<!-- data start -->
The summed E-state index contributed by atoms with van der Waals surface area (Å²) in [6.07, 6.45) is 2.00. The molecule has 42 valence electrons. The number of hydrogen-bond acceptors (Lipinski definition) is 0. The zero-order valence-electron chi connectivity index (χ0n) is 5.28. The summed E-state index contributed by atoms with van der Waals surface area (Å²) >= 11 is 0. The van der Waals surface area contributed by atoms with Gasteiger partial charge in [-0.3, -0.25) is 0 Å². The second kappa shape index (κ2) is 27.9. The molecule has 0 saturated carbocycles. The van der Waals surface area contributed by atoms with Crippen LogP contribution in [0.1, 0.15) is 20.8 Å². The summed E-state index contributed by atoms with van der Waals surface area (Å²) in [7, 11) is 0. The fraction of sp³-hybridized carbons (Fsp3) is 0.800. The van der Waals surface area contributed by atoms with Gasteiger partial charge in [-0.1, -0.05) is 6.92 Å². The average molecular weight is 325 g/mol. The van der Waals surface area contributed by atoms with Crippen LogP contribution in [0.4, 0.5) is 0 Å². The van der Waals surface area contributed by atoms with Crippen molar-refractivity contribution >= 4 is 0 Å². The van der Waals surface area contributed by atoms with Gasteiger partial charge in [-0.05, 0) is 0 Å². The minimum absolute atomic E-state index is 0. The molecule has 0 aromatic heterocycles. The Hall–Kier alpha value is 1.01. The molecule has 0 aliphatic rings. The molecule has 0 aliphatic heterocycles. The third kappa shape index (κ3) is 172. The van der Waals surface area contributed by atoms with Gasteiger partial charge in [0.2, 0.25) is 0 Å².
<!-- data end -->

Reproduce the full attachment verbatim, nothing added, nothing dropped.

The summed E-state index contributed by atoms with van der Waals surface area (Å²) in [6.07, 6.45) is 2.00. The molecule has 42 valence electrons. The number of hydrogen-bond acceptors (Lipinski definition) is 0. The zero-order valence-electron chi connectivity index (χ0n) is 5.28. The summed E-state index contributed by atoms with van der Waals surface area (Å²) >= 11 is 0. The van der Waals surface area contributed by atoms with Gasteiger partial charge in [-0.3, -0.25) is 0 Å². The second kappa shape index (κ2) is 27.9. The molecule has 0 saturated carbocycles. The van der Waals surface area contributed by atoms with Crippen LogP contribution in [0.1, 0.15) is 20.8 Å². The summed E-state index contributed by atoms with van der Waals surface area (Å²) in [7, 11) is 0. The fraction of sp³-hybridized carbons (Fsp3) is 0.800. The van der Waals surface area contributed by atoms with Gasteiger partial charge in [-0.1, -0.05) is 6.92 Å². The average molecular weight is 325 g/mol. The van der Waals surface area contributed by atoms with Crippen LogP contribution in [0.4, 0.5) is 0 Å². The van der Waals surface area contributed by atoms with Crippen molar-refractivity contribution >= 4 is 0 Å². The van der Waals surface area contributed by atoms with Gasteiger partial charge in [-0.05, 0) is 0 Å². The minimum absolute atomic E-state index is 0. The molecule has 0 aromatic heterocycles. The Hall–Kier alpha value is 1.01. The molecule has 0 aliphatic rings. The molecule has 0 aliphatic heterocycles. The third kappa shape index (κ3) is 172. The van der Waals surface area contributed by atoms with Gasteiger partial charge in [0.2, 0.25) is 0 Å².